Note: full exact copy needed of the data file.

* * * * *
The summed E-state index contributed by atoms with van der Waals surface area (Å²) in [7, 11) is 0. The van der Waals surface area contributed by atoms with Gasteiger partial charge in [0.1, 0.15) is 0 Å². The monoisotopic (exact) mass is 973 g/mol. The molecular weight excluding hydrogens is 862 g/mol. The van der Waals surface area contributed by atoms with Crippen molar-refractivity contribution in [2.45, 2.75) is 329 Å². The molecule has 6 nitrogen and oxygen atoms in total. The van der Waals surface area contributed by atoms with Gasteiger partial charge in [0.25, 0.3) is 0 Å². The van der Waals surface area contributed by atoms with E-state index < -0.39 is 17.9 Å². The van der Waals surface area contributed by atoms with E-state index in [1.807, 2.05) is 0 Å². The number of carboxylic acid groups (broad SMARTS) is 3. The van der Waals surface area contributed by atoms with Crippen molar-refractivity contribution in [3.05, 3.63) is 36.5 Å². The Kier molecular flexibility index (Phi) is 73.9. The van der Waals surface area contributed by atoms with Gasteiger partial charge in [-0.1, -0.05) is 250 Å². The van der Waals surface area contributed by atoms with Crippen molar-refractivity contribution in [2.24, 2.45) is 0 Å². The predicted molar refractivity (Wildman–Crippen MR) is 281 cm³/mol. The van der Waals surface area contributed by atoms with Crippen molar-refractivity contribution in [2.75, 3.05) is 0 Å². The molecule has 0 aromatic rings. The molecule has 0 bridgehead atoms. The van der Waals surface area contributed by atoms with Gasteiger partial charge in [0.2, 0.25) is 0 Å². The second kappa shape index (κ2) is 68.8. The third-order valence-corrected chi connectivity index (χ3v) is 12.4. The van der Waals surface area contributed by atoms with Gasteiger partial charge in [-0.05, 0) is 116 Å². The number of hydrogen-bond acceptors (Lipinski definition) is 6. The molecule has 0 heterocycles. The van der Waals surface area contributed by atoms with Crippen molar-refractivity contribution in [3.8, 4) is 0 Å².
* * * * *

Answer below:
The summed E-state index contributed by atoms with van der Waals surface area (Å²) in [7, 11) is 0. The van der Waals surface area contributed by atoms with Gasteiger partial charge in [0.1, 0.15) is 0 Å². The monoisotopic (exact) mass is 973 g/mol. The molecular weight excluding hydrogens is 862 g/mol. The van der Waals surface area contributed by atoms with Crippen molar-refractivity contribution in [2.45, 2.75) is 329 Å². The molecule has 6 nitrogen and oxygen atoms in total. The van der Waals surface area contributed by atoms with Gasteiger partial charge in [0.25, 0.3) is 0 Å². The van der Waals surface area contributed by atoms with E-state index < -0.39 is 17.9 Å². The van der Waals surface area contributed by atoms with E-state index in [1.807, 2.05) is 0 Å². The number of carboxylic acid groups (broad SMARTS) is 3. The van der Waals surface area contributed by atoms with Crippen molar-refractivity contribution in [3.05, 3.63) is 36.5 Å². The Kier molecular flexibility index (Phi) is 73.9. The van der Waals surface area contributed by atoms with Gasteiger partial charge in [-0.1, -0.05) is 250 Å². The van der Waals surface area contributed by atoms with Crippen molar-refractivity contribution in [2.24, 2.45) is 0 Å². The predicted molar refractivity (Wildman–Crippen MR) is 281 cm³/mol. The van der Waals surface area contributed by atoms with Crippen molar-refractivity contribution in [2.75, 3.05) is 0 Å². The molecule has 0 aromatic rings. The molecule has 0 bridgehead atoms. The van der Waals surface area contributed by atoms with Gasteiger partial charge in [0.2, 0.25) is 0 Å². The second kappa shape index (κ2) is 68.8. The third-order valence-corrected chi connectivity index (χ3v) is 12.4. The van der Waals surface area contributed by atoms with Gasteiger partial charge in [-0.05, 0) is 116 Å². The number of hydrogen-bond acceptors (Lipinski definition) is 6. The molecule has 0 heterocycles. The van der Waals surface area contributed by atoms with Crippen molar-refractivity contribution in [3.8, 4) is 0 Å².